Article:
● When the building permit is issued, works may begin. Try to avoid variations/changes, as these will give rise to claims on the part of the contractor,
    which will mean a financial loss to you.
    ● Upon completion of the work, your architect must submit drawings (as built) to the appropriate Authority for the issue of a certificate of final approval. When this is issued, it will have to be deposited at the District Lands’ Office so that the registration of the building on the title deed of the land is effected.
    Caution: Fees given above are only indicative. Published scale fees exist for all consultants.

For Apartment Buyers
There is no difficulty in finding apartments to buy in any of the towns in Cyprus. Land development into apartments is very common and there is an abundance available for sale at any time all over Cyprus, the vast majority being very new. There is also a tendency to sell apartments "on paper", (i.e. when construction plans are still on the drawing board), or during construction, as a means of raising part of the finance for the project. Apartment prices are not uniform. They vary to a great extent with the location, the quality of the project and the town where they are situated. Resales have a sales price of approximately 20%- 25% less than new units, depending on the individual property's specific caracteristics (age, state of repair etc). Price per square meter refers to gross area plus covered verandas plus portion of the floor’s common area (usually 10% of the apartment’s gross area where applicable). It is usual for developers to give credit terms of payment when selling these flats. Terms vary from developer to developer, but commonly these are as follows:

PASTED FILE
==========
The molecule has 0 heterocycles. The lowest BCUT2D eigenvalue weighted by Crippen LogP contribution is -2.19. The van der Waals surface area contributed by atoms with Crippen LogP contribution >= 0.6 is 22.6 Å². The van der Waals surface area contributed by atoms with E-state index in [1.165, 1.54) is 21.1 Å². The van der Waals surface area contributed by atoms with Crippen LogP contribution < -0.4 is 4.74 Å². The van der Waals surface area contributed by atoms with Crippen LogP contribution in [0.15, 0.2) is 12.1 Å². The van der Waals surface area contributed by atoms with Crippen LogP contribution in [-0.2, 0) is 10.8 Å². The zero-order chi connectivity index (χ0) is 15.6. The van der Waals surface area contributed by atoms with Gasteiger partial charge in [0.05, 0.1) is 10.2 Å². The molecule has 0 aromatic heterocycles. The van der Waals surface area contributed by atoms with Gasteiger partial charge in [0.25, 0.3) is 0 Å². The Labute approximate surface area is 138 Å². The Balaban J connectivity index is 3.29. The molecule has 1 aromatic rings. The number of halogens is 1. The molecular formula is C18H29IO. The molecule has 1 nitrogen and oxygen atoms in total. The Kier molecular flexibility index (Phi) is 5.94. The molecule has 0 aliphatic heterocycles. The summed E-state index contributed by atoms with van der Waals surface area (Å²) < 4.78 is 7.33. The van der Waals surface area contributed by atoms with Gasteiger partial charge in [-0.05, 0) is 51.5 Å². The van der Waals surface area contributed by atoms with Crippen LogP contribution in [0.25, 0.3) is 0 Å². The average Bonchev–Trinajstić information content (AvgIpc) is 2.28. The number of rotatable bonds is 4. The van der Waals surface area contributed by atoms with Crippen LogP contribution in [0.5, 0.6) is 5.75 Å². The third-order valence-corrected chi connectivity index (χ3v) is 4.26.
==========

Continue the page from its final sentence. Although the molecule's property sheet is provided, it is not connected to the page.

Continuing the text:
• • On signing the sales agreement - 1/3 of the total value.
  • During construction - 1/3 of the
  • The balance upon delivery. If the unit is ready the seller will require at least 75% payable within a short period and the remaining in 12 months maximum. In most cases, however, the owner requires a cash payment and the purchaser secures a local loan with repayment facilities.
  • Location: In any particular area there are many blocks of apartments under construction. Try to shop around and choose a block in a good area. Of course what a "good" area is, is relative and depends on various factors including personal judgment and taste. It is widely accepted, however, that a "good" area is one which is relatively central, not densely developed with apartments, more of a residential area, relatively quite (not on main road) and one which is close to schools and shops. Although the better the area the higher the price, an extra sacrifice, at this initial stage may prove worthwhile in the future. If you have children, pay particular attention to the proximity of public open spaces, such as parks, since you will find that children will need some space to play.